Christopher Magan / St. Paul Pioneer Press
ST. PAUL — If Minnesota lawmakers can overcome their differences, it should be easier to file your state taxes next year. You might even get a tax cut. Or pay more. With a month left to go in their legislative session, tax policy is front and center again at the Capitol. The Legislature has more work to do on the topic than usual this year because they were unable to agree on a bill in 2018.
ST. PAUL — Minnesota’s school leaders can avoid funding cuts and even jail time if a bill at the Legislature allowing snow days to be counted as school days becomes law. The change would only be for this school year, when frigid temps and record February snowfall forced schools to close for safety reasons. Many districts have taken a week or more off because of winter weather and typically only build a few extra days into their schedule to account for arctic temperatures and snow.
ST. PAUL — As many as 800,000 low- and middle-income Minnesotans could get free help filing their taxes, but don’t take advantage of it. Tax-preparation companies and nonprofits offer free software and services that nearly 65 percent of Minnesota taxpayers may qualify to receive. Services are income dependent and available across the state.
ST. PAUL — Minnesota lawmakers spent the first two days of the new legislative session detailing their top priorities, but there’s a lot of other things they also want to do. During short floor sessions in the House and Senate on Thursday, Jan. 10, lawmakers introduced a total 122 bills. The first 10 in the House and the first five in the Senate encompass what Republicans and Democrats say are the most pressing needs facing the state.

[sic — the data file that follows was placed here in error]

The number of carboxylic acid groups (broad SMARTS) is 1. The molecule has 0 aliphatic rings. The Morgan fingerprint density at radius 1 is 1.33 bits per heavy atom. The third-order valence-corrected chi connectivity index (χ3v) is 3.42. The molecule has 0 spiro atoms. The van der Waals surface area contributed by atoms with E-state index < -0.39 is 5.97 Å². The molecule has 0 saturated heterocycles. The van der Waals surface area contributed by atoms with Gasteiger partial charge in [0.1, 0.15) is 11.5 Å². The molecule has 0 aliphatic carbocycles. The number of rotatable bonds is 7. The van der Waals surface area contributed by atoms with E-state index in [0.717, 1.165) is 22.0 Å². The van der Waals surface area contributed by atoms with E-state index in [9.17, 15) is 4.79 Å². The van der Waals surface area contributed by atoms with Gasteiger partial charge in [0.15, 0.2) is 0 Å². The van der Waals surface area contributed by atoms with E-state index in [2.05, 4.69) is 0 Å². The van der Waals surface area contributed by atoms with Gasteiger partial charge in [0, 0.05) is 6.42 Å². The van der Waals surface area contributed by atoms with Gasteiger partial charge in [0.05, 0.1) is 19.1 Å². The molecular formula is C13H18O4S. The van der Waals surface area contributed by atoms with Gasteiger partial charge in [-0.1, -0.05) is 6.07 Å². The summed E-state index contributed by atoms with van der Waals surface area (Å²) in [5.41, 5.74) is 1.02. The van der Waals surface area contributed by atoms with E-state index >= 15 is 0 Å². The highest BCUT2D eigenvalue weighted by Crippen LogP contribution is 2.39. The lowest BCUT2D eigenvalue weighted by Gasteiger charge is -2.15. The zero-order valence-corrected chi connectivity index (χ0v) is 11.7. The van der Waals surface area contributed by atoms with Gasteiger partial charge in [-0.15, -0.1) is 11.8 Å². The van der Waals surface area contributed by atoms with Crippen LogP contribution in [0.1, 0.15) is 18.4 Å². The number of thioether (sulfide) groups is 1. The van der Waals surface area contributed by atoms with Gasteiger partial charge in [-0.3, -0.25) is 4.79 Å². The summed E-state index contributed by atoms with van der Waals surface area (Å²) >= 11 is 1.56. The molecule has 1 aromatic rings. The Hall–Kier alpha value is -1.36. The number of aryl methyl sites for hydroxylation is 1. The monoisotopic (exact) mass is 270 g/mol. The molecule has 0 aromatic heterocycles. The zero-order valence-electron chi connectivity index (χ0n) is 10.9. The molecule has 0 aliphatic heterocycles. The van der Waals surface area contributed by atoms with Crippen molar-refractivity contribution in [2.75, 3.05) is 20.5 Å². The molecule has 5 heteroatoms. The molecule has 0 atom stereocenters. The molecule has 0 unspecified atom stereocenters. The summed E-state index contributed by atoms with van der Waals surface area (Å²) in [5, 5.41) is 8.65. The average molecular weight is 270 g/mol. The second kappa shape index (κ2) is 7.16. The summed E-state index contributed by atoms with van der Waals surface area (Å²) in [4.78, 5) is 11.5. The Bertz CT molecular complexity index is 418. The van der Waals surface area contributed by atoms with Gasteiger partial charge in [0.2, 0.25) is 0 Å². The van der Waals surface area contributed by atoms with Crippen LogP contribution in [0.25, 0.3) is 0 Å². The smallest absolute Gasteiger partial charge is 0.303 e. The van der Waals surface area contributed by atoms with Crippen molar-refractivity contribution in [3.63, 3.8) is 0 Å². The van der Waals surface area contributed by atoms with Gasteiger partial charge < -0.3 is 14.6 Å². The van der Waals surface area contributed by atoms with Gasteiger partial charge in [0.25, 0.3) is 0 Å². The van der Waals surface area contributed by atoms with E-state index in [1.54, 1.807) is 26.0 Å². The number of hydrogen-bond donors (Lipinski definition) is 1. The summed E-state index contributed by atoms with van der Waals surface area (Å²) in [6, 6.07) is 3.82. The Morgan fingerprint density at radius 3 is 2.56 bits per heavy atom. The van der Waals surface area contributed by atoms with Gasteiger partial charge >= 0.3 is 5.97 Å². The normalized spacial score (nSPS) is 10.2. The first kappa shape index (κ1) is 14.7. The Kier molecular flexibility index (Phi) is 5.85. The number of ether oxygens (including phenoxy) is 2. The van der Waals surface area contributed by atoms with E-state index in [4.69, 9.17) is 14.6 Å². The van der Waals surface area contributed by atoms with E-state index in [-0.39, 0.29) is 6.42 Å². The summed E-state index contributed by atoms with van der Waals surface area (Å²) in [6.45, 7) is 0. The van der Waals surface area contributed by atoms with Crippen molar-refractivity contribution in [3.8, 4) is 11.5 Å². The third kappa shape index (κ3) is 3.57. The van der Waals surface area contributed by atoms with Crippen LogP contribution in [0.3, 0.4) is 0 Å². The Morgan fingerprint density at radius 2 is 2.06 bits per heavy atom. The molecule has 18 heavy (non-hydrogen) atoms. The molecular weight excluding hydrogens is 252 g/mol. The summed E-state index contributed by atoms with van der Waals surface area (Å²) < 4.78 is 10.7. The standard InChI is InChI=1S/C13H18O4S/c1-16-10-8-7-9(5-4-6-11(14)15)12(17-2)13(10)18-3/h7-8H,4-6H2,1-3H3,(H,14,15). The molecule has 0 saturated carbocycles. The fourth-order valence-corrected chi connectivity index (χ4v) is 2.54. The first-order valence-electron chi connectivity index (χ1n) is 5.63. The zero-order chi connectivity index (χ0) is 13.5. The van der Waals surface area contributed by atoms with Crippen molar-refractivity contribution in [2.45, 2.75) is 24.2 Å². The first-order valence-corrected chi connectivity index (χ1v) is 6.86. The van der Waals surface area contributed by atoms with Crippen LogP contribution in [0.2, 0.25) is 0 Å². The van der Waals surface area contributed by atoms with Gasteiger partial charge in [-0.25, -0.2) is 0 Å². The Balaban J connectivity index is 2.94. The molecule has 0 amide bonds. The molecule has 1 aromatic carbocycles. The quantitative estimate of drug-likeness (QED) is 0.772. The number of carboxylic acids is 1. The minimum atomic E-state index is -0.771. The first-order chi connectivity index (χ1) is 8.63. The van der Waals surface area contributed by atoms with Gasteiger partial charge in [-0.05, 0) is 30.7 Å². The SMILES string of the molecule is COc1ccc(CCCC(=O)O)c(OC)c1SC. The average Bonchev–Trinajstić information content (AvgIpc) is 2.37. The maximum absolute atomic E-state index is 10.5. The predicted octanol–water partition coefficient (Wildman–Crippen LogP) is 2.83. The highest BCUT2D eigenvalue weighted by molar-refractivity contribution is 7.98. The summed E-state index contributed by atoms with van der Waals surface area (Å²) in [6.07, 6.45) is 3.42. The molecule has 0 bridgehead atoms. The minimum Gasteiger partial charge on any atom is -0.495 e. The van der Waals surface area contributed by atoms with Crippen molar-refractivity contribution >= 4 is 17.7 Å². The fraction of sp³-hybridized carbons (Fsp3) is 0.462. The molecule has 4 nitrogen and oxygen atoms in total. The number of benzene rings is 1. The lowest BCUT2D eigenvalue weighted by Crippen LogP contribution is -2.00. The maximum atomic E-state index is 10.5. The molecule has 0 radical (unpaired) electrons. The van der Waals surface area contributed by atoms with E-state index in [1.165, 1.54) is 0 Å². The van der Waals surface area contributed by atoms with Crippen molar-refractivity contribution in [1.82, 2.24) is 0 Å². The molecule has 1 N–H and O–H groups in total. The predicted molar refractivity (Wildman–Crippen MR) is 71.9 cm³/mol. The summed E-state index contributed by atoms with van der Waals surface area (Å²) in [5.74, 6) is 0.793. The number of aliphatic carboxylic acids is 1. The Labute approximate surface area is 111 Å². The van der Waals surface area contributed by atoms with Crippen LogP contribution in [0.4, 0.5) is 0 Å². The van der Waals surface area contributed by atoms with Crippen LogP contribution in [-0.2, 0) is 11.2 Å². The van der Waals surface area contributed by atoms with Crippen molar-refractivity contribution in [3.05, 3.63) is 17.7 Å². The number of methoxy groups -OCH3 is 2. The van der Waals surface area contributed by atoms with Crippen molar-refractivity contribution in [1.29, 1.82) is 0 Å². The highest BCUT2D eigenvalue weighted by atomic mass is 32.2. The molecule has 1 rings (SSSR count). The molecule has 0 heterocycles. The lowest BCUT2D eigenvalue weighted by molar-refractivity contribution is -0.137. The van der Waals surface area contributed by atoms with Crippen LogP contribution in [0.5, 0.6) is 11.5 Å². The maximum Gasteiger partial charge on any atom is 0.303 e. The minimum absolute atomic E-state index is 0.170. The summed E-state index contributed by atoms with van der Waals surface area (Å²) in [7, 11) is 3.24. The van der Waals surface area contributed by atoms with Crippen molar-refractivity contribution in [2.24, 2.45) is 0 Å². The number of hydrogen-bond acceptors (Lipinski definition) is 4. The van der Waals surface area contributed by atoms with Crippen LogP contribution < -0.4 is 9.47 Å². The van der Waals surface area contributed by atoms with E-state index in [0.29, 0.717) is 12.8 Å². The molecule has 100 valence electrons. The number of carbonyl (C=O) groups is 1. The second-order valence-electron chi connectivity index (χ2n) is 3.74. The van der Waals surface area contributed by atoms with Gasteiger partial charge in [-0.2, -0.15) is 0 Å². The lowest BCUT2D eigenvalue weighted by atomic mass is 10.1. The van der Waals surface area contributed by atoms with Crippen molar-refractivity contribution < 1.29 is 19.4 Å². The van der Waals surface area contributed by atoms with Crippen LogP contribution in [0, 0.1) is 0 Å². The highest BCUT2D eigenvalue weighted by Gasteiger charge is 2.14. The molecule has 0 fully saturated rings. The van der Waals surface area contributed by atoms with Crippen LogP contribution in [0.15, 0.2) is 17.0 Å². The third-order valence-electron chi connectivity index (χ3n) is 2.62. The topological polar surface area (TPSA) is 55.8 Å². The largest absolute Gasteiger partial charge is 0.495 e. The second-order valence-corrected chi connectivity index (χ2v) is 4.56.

ST. PAUL — Minnesota Republicans had high hopes this would be the year they would break the Democratic-Farmer-Labor Party’s grip on the state’s constitutional offices. An open race for attorney general seemed like their best bet. But Democratic candidate Congressman Keith Ellison was poised to disappoint them, according to election results late Tuesday, Nov. 6.
PAUL — Attorney General Lori Swanson wants drivers to put down their cellphones when they’re behind the wheel. Swanson highlighted a report Friday, Oct. 26, that characterized distracted driving as a deadly epidemic. She noted that each year 50 Minnesotans, and more than 3,000 people across the United States, are killed by distracted drivers.
ROSEMOUNT, Minn. — The Rosemount educator who suggested on social media that someone should assassinate newly sworn in U.S. Supreme Court Justice Brett Kavanaugh has resigned.
ST. PAUL — Health insurance rates on Minnesota's individual market will drop for a second straight year in 2019, but the progress toward better affordability could be short-lived. "I think we need a plan," Jessica Looman, state commerce commissioner, said Tuesday, Oct. 2, when she announced premiums would decrease on average between 7 percent and 27.7 percent. "I think we need to look at what we are going to do moving forward."
WOODBURY, Minn.—Minnesota's leading candidates for governor are split on whether the state needs a new source of revenue to combat the opioid crisis. Speaking at an opioid summit at Woodbury Lutheran Church Friday, Democrat Tim Walz said he backs a surcharge on opioid prescriptions to fund prevention and recovery efforts. Walz said drug companies need to be part of the effort to curb addiction to their products. "There is no one easy fix to this crisis," Walz said. "But there is a public commitment to getting it right."
ST. PAUL — The opioid crisis has gotten so bad that some employers are struggling to find sober workers. "The drug-testing challenge is a significant one for hiring," said Charlie Weaver, executive director of the Minnesota Business Partnership, an organization of 120 CEOs from companies that employ about 400,000 Minnesotans. Weaver and the state Department of Health announced a partnership Tuesday, Sept. 18, to create an opioid toolkit for employers to help workers struggling with addiction.